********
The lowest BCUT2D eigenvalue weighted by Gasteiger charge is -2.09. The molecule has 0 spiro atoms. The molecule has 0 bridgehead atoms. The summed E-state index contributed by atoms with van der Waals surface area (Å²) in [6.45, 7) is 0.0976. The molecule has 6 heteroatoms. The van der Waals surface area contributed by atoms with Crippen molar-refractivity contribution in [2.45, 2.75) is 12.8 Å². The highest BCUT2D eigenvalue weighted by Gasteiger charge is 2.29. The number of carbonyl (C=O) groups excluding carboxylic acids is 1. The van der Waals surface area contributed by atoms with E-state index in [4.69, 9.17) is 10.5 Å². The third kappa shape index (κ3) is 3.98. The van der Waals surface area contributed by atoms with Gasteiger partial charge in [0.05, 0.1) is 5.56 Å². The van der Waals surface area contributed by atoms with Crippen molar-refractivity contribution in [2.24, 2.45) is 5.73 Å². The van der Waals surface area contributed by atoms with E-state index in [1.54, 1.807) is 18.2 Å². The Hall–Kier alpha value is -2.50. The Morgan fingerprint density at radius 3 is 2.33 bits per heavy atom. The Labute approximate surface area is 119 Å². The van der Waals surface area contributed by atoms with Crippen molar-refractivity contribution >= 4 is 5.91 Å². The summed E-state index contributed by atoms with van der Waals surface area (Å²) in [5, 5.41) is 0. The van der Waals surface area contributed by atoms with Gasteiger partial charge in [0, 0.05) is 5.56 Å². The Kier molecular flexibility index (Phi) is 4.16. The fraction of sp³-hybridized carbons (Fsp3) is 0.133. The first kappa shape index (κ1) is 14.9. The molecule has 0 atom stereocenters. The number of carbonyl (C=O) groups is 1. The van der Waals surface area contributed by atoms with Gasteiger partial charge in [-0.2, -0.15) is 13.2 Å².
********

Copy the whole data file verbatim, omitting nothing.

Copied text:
The lowest BCUT2D eigenvalue weighted by Gasteiger charge is -2.09. The molecule has 0 spiro atoms. The molecule has 0 bridgehead atoms. The summed E-state index contributed by atoms with van der Waals surface area (Å²) in [6.45, 7) is 0.0976. The molecule has 6 heteroatoms. The van der Waals surface area contributed by atoms with Crippen molar-refractivity contribution in [2.45, 2.75) is 12.8 Å². The highest BCUT2D eigenvalue weighted by Gasteiger charge is 2.29. The number of carbonyl (C=O) groups excluding carboxylic acids is 1. The van der Waals surface area contributed by atoms with E-state index in [4.69, 9.17) is 10.5 Å². The third kappa shape index (κ3) is 3.98. The van der Waals surface area contributed by atoms with Gasteiger partial charge in [0.05, 0.1) is 5.56 Å². The van der Waals surface area contributed by atoms with Crippen molar-refractivity contribution in [2.24, 2.45) is 5.73 Å². The van der Waals surface area contributed by atoms with E-state index in [1.54, 1.807) is 18.2 Å². The Hall–Kier alpha value is -2.50. The Morgan fingerprint density at radius 3 is 2.33 bits per heavy atom. The Labute approximate surface area is 119 Å². The van der Waals surface area contributed by atoms with Crippen molar-refractivity contribution >= 4 is 5.91 Å². The summed E-state index contributed by atoms with van der Waals surface area (Å²) in [5, 5.41) is 0. The van der Waals surface area contributed by atoms with Gasteiger partial charge in [0, 0.05) is 5.56 Å². The Kier molecular flexibility index (Phi) is 4.16. The fraction of sp³-hybridized carbons (Fsp3) is 0.133. The first kappa shape index (κ1) is 14.9. The molecule has 0 atom stereocenters. The number of carbonyl (C=O) groups is 1. The van der Waals surface area contributed by atoms with Gasteiger partial charge in [-0.2, -0.15) is 13.2 Å².